Montana is not as red as is generally believed. The Big Sky State has one Democratic senator and a Democratic governor. In the last three presidential elections, McCain won the state narrowly by 2.2 percent, Romney did better at 13 percent, but Trump crushed with a 20 percent margin.

Clearly, Montana is a place where Democrats are competitive.

Yet, the media’s amateur and highly partisan narrative is: because Trump won by 20 percent, all Republicans should win with similar percentages and anything short of that is a referendum on Trump’s current popularity. Ergo, a 6 percent win for Gianforte is a big fall-off for Trump. Huh? (Now you can see why I call the media's narrative "amateur").

The DNC narrative is much more realistic and is quietly very afraid of Trump’s coattails in generally red states like Montana. The DNC fully understands that if a candidate like Gianforte can insulate himself from his own mistakes and an otherwise problematic campaign by binding himself to Trump, they've got trouble — big trouble.

In 18 months, we will go the polls for congressional elections. Of the 33 senators up for election, only eight are Republicans, 22 are Democrats and three are independents that caucus with the Democrats. Some of these Democrats are in states that Trump won big —like Montana, North Dakota, West Virginia, Missouri and Indiana. If their GOP challengers tie themselves to Trump and run with the president, these incumbents are going to have lots of trouble.

Obversely, Flake, Corker, and other Republican senators up in red states in 2018 should take notice and move closer to Trump not away from him.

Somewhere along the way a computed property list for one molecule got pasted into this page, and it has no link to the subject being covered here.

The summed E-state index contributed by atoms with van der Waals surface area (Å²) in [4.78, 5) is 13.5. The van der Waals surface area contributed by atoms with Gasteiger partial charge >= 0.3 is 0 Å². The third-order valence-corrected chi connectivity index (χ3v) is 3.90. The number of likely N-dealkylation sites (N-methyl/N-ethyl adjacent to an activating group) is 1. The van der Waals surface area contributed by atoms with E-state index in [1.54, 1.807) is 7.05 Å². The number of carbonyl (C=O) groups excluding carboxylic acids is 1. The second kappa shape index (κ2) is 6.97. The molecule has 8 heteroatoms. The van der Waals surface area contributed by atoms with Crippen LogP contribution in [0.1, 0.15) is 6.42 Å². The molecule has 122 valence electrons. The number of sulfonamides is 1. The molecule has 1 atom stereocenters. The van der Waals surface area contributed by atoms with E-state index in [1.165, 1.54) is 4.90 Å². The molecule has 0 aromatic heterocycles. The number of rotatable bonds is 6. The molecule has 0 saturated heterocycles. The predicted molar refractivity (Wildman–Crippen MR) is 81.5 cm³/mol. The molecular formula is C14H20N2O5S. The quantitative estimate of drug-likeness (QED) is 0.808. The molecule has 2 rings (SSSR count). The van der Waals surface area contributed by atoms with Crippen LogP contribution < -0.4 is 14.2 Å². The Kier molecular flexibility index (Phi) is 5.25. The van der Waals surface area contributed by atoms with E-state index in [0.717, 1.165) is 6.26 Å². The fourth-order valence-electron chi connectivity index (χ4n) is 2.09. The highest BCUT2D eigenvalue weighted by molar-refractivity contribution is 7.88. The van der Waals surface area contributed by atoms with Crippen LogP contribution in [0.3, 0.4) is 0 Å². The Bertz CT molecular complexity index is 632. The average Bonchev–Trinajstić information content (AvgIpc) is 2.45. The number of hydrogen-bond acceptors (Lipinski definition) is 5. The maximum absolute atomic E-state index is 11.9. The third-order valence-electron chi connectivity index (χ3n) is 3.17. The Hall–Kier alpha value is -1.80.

Gianforte was a flawed candidate who was beatable. He battered a reporter the day before the election for goodness sake. This is no super candidate. His saving grace was that he campaigned on supporting President Trump who is wildly popular in states like Montana. Gianforte won because of his support for Trump — not in spite of it.

Had Gianforte ran from Trump (as the media requires of all "worthy" Republicans), he would have been destroyed at the polls.

I respect him for that and I am glad that he didn’t dump Trump. I hope that the 2018 candidates don’t run from Trump either. I like being in the majority.

Michael Patrick Flanagan represented the 5th District of Illinois in the historic 104th Congress. Prior to his Congressional Service, Michael was commissioned in the United States Army Field Artillery. Michael and his firm, Flanagan Consulting LLC, have represented both large and small corporations, organizations, and associations. In 2009, Michael entered public service again with the United States Department of State in Iraq as the Senior Rule of Law Advisor on the Maysan Provincial Reconstruction Team (PRT) in Maysan, Iraq. For more of his reports — Click Here Now.

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MichaelFlanagan
Had Gianforte ran from Trump, as the media requires of all "worthy" Republicans, he would have been destroyed at the polls. Gianforte didn’t dump Trump. I hope that the 2018 candidates don’t run from Trump either. I like being in the majority.
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Tuesday, 30 May 2017 01:54 PM